MORGANTOWN - The Mountaineers of West Virginia have managed to stay relevant for another week.
The question now is, can the Mountaineers keep that little bit of momentum it gained with an overtime victory against TCU rolling when Texas comes to Morgantown for a night game at Mountaineer Field?
They're certainly going to try.
The problem is, Texas might just be the hottest team in the Big 12 next to Baylor as the Longhorns have turned a 1-2 start into a five-game win streak and currently sit atop of the conference standings.
"Our guys are going to be pretty excited about the atmosphere that is going to be in Morgantown Saturday night," Mountaineers coach Dana Holgorsen said. "It is going to be good for the fans, players, Morgantown and all of West Virginia."
One way the Mountaineers could really get their faithful rowdy is overcoming their habit of slow starts.
Since West Virginia's victory against Oklahoma State, it averages 2.5 points during the first quarter.
The Mountaineers did fix their habit, for at least one week, of not finishing out in the fourth quarter against the Horned Frogs. WVU scored 17 points in the fourth quarter.
"Things are starting to come together," Holgorsen said of the offense. "You can easily go back just as much as you went forward so we need to get back to practice; building unity, continuity, trust and try to show improvement. That is what is important to me, and I think we accomplished that last week."
Another thing the Mountaineers accomplished was dominance in the ground game.
Running back Charles Sims finished with a game-high 189 all-purpose yards.
His 154 rushing yards were the most ever against a Gary Patterson TCU defense and has now totaled 785 on the season.
"Our struggles last year were mainly because we could not run the ball very well," Holgorsen said. "Going back and studying the tape last year against Texas, we ran the ball well.
"I think this year we are running the ball pretty well. What Texas is trying to do offensively is similar to what we are trying to do offensively."
This matchup could prove for an old fashion ground-and-pound type of battle in a conference that is all about putting the ball in the air.
The Longhorns have just the personnel for it, too.
Johnathan Gray leads them with 724 rush yards, good for second in the conference. Through the past six games, Gray is averaging 104 y.p.g.
Not too far behind him is Malcolm Brown, who has seven rushing touchdowns and has an average of 97 yards in the past three games.
"They are a physical team," Holgorsen said. "Probably the most physical team we have played up until this point. Texas has a lot of depth, as they have been preparing for Big 12 football for quite some time."
On the flip side, Holgorsen would like to think the Mountaineers to be the most physical team Texas will play.
"We felt like we could be the more physical team, and we were (against TCU)," the West Virginia coach said. "It is going to have to happen again this week. Last year when we played Texas we won the game upfront. We will not win the game with skill guys, because (Texas is) very talented at those positions, as well as upfront. If you win the line you have a chance to win the game."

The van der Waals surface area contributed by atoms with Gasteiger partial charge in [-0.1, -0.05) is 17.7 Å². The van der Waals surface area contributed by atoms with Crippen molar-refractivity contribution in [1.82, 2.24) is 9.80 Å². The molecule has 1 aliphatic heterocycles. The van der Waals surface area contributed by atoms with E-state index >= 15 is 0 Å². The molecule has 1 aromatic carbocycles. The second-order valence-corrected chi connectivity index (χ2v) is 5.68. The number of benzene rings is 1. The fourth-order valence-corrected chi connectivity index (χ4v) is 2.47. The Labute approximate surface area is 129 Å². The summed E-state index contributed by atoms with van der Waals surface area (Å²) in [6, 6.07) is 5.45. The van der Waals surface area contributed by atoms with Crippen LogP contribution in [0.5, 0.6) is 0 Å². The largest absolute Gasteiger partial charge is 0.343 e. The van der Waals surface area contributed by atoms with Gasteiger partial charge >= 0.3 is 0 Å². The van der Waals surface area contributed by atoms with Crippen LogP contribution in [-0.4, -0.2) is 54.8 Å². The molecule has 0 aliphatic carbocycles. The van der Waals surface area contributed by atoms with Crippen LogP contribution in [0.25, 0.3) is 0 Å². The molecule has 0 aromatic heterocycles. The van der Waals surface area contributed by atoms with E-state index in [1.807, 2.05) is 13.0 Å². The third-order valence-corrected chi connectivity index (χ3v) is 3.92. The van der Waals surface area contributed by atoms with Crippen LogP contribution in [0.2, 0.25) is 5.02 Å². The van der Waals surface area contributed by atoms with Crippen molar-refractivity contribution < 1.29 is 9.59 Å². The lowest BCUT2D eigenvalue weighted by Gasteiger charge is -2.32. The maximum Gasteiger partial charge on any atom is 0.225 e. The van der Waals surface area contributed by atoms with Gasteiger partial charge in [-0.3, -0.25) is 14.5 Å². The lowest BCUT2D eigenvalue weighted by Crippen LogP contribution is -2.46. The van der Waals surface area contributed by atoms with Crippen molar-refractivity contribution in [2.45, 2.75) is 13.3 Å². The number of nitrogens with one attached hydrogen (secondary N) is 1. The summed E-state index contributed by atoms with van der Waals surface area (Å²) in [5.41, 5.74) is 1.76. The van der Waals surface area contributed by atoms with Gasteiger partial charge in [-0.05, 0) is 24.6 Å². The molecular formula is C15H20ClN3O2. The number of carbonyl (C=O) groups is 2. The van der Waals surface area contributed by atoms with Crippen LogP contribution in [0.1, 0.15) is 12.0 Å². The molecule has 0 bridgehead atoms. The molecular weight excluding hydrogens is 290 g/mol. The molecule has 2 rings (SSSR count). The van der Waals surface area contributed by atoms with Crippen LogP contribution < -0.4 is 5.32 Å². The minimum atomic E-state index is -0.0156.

The Mountaineers' D-line, which limited TCU to 60 rush yards on 29 attempts, will have their hands full with the Longhorns as all five of their starting offensive lineman are back from last season.
That line has helped Texas rank third in the Big 12 and 29th nationally in rushing with 203 yards per game.
The most improved unit since the Longhorns' dismal start is, without question, their defense.
Texas coach Mack Brown brought in Greg Robinson to take over as defensive coordinator after a 40-21 loss to BYU.
Since the hire, the Longhorns' defense has cut the opposing offense's rushing output by 183 yards per game and has recorded 18 sacks in their last five contests.
"They have simplified things," Holgorsen said of the Longhorn's D. "Before they would try different things on third down by getting into different fronts. It comes down to getting off blocks, holding your gaps, playing with effort, being physical and making tackles. They have gotten better in all those things."
Things have simplified for the Mountaineers' defense, too, as this week the unit has to only focus on one quarterback, Case McCoy, kid brother to former Longhorn Colt McCoy.
McCoy has gone 4-1 in five starts since he took over for an injured David Ash.
"I would say we have made improvement on all three sides of the ball," Holgorsen said. "If people say we are playing at our highest level defensively I would beg to differ. You are looking at a team where improvement means something to them. They play with unity and want to continue to grow.
"We are not going to win the Big 12, and we understand that. We just want to improve and win the next game."